Two New Projects! Light on China - 07/13/2014

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  8. #18

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    Quote Originally Posted by Joe Lipka
    Favorite Developer questions usually elicit 2N responses where N is the number of photographers responding to your post. I will plug my favorite film developer D-23 (two bath variety) that can be used for silver as well as alternate processes. Used it for about twelve years and can make prints in silver and platinum/palladium from the same negative.
    I don't question the fact that it is possible to make prints in silver and in pt./pd. from the same D23 negative, or from negatives processed in D76 or HC110 for that matter. But regardless of whether you use D23 one bath or two bath the end result is a negative that has the same effective printing density range for both silver and pt./pd. so if you optimize development for one process it will be necessary to resort to some type of contrast control for the other. The point of dual purpose negatives is that you can print in both processes without having to use any contrast controls. Granted that the use of VC papers in silver and Na2 in pt./pd. makes contrast control a fairly routine operation but my theory is that it is best to always start with the most optimum negative for the process(s).

    BTW, if you look in Edward Weston's daybooks you will find that the knowledge that pyro negatives could be used for printing with both silver and pt./pd. has been around for a long time because at one point he comments specifically on this subject.


    Sandy
    Last edited by sanking; 08-31-2004 at 11:27 AM. Click to view previous post history.

  9. #19
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    I want to say something intelligent on this point, but I'm not sure I know how. Anyway, sometimes the most intelligent thing to say is rather on the stupid side, in that it might stir up more intelligent answers.

    I don't know, for example, what the visible channel or the UV channel are measuring. I ass-u-me that the RGB channels are measuring something related to color separation positives for dye separation or similar processes. Do the specs for a commercially available densitometer provide spectral distribution plots of what these channels measure? If so, what does the visible channel have to do with photosensitive materials, when panchromatic films are more sensitive to red and blue than the eye? How much of the UV that is measured will get through the glass of a printing frame?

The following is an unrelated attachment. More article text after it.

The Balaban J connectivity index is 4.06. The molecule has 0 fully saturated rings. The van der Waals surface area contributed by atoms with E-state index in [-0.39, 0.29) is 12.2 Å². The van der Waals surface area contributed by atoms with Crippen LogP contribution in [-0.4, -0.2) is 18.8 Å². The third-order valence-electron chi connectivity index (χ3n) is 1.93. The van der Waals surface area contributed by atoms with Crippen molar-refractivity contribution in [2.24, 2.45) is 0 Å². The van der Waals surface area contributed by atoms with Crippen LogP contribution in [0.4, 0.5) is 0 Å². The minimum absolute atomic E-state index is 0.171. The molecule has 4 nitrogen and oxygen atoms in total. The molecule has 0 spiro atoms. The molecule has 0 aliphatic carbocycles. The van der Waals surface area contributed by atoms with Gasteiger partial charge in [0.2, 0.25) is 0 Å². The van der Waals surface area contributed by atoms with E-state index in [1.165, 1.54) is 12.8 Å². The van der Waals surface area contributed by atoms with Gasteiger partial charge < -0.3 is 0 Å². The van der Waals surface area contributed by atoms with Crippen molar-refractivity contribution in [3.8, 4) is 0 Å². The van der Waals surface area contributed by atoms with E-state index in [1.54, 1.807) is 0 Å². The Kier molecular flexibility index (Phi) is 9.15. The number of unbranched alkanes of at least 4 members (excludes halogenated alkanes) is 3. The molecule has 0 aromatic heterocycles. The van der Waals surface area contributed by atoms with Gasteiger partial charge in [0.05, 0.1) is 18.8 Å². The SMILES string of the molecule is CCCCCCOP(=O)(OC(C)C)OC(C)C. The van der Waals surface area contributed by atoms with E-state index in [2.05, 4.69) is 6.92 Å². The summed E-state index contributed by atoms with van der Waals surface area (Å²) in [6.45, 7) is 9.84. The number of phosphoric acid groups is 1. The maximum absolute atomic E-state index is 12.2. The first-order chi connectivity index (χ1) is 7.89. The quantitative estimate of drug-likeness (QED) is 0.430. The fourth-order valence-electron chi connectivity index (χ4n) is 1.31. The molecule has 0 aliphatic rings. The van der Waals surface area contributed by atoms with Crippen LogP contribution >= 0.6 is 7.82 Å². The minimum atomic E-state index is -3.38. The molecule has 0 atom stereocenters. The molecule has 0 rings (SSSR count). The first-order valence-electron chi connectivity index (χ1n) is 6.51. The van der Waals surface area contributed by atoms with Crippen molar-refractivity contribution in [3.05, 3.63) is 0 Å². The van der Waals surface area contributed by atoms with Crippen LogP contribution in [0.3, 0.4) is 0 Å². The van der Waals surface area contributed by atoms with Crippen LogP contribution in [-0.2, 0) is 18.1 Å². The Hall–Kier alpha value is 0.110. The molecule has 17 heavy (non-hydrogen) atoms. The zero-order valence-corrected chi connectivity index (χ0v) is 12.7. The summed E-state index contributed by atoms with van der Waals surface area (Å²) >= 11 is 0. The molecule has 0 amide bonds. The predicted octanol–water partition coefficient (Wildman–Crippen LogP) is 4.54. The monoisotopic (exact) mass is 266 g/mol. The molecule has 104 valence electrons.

Gadget Gainer

  10. #20

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    Quote Originally Posted by gainer
    I don't know, for example, what the visible channel or the UV channel are measuring. I ass-u-me that the RGB channels are measuring something related to color separation positives for dye separation or similar processes. Do the specs for a commercially available densitometer provide spectral distribution plots of what these channels measure? If so, what does the visible channel have to do with photosensitive materials, when panchromatic films are more sensitive to red and blue than the eye? How much of the UV that is measured will get through the glass of a printing frame?
    I have no specifications at all for what the RGB channels of my X-Rite 810 measure. For the Gretag D-200 there are no spectral distribution plots but I do have information as to the peak wavelength and bandwidth for Visible, Blue, Ortho, Green, Red, UV and Infrared. As I mentioned in another message the peak of the UV reading is 373 nm, and the bandwidth is about 45 nm, which means that nothing will be measured lower than about 350 nm or higher than about 395 nm. Ordinary float glass will pass over 95% of the light in this range and up to 90% at 300 nm. Float glass absorbs virtually all radiation below about 300 nm.

    Many alternative processes, including the colloids and metal salts, are highly sensitive to radiation in the 200-300 nm range, but for all practical purposes this light is of absolutely no use unless we devise ways of exposing without using glass between the light and sensitized material. And even if we devised such a means of exposure it would be impractical to use because of the extreme danger posed by UV radiation of this wavelength.

    Spectral Power Distribution charts are available for many of the UV light sources used in alternative printing. I have such charts for many of these lights, including BLB tubes and the USHIO metal halide bulb I use in a NuArc 26-Ik plate maker. Most of the radiation in the BLB tubes is between 350 -420 nm. The USHIO metal halide bulb also radiates a lot of energy in this range, but also puts out quite a bit of light above 420 in several spikes even up into the 500 nm range.

    So in practice the radiation useful to UV sensitive processes is in the 300 - 420 nm range, with a very rapid drop-off for both colloid and metal salt processes with longer wavelengths.

    Sandy